mon 20/09/2021

Duran Duran, Brighton Centre, 2015 | reviews, news & interviews

Duran Duran, Brighton Centre, 2015

Duran Duran, Brighton Centre, 2015

The New Romantic mainstays hit the south coast to celebrate the Eighties - and their new album

Taylor, Taylor, Rhodes and Le Bon in the very outfits they wore tonight

The arrival of Duran Duran is announced by a barrage of strobes, dry ice creeping about the stage, and the thunder-rumble of an approaching storm through the speakers. There is another noise too. It is the sound of female voices letting rip. They’re doing a loud, heartfelt approximation of the hysterical teen shriek that’s greeted boy bands from The Beatles to One Direction. Duran Duran, after all, are the top dog poster boys of their youth. However, these are women, not girls, and they are in their 40s and 50s so the pitch is lower and the tone less piercing. It is oddly poignant.

Accompanied by touring guitarist Dom Brown, saxophonist Simon Willescroft and feisty, mini-skirted backing singers Jessie Wagner and Annie Ross, the four members of Duran Duran roll on stage, bathing in the response. Their look tonight is black leather jackets and leisurewear, with frontman Simon le Bon in white jeans and a motorcycle jacket. They strike straight into the title cut from their new album “Paper Gods”. It’s a decent song, an eight minute epic wherein barbershop harmonies are overrun by a catchy amalgam of synth-pop and easy, LA-tinted light funk. It’s greeted enthusiastically but not half as enthusiastically as the next three, “Wild Boys” and their Bond theme, “A View To A Kill”, songs from their globe-conquering mid-Eighties pomp accompanied by suitably bombastic visuals, topped off with the 1982 monster “Hungry Like The Wolf”.

It’s as if they’ve become carried away by enthusiasm for their new material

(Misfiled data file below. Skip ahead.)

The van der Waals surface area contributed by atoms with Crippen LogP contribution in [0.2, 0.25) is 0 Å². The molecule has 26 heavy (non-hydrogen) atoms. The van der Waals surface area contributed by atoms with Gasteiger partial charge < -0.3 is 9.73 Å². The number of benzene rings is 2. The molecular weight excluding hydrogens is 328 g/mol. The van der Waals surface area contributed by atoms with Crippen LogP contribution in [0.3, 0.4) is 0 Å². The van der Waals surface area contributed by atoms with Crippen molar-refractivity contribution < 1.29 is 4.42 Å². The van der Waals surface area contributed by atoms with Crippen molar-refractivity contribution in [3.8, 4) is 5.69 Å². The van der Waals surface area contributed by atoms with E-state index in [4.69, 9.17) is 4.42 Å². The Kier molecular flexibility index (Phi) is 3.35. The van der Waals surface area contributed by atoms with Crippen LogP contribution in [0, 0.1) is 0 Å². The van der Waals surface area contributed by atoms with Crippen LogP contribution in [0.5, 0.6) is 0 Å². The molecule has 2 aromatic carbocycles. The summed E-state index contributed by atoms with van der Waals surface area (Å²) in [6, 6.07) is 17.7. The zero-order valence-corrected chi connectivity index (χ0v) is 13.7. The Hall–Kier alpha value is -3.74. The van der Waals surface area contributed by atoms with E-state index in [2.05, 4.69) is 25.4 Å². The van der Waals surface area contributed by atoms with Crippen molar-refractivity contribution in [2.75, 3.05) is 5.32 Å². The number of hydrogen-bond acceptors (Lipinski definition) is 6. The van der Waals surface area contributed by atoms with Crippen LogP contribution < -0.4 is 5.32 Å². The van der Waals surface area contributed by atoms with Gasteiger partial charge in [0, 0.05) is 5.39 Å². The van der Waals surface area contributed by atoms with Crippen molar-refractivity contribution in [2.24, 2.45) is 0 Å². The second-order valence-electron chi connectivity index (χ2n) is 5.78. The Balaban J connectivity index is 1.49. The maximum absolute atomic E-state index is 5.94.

And here’s the thing; the audience is as much middle-aged men as women. I’d put money down that, like the 15 year old me in 1983, these males once dismissed Duran Duran. The band represented, at best, an annoyance, with girls endlessly swooning over them, and at worst, a monument to the toxic materialism of Thatcher’s yuppies. Yet nostalgia has treated them well. That and the fact the best of their songs are rock solid. No other boy band since could match the actual music (except, possibly, Robbie Williams). Finally, of course, they weren’t ever a manufactured boy band anyway, but a Birmingham post-punk synth pop outfit who, by channelling Roxy Music and Chic, fulfilled their every rock star dream.

Perhaps the last is why Le Bon makes a rather awkward frontman. He was never groomed for it like Harry Styles and the rest. His voice, once off-key and unreliable in the live arena, is now strong and hitting the high notes, his persona is guilelessly bubbly, and his dad-dancing is commented upon by many. The rest of the band appear to be enjoying themselves too, especially bassist John Taylor, once their greatest sex god, grinning and running around the stage. Meanwhile drummer Roger Taylor and lynchpin member/keyboard-player Nick Rhodes maintain suitably New Romantic deadpan faces.

“Pressure Off”, another and new Rodgers collaboration, is ballistic

There were quibbles with the gig. The sound, initially good, ran into guitar-heavy distortion so that for much of the concert’s middle section songs lost their polished sheen, notably the cover of “White Lines (Don’t Don’t Do It)”, Duran’s post-modern gag that sounded very messy. The dynamic of the set order doesn’t carry as well as the last time I saw them here in 2011. It’s as if they’ve become carried away by enthusiasm for their new material (the new album was, after all, a bona fide Top 10 hit here and in the States). Such enthusiasm for being an active, creative band rather than an Eighties cabaret turn is admirable but results in a mid-set slump, saved by the Nile Rodgers disco-funk attack of “Notorious”, another song time has treated well.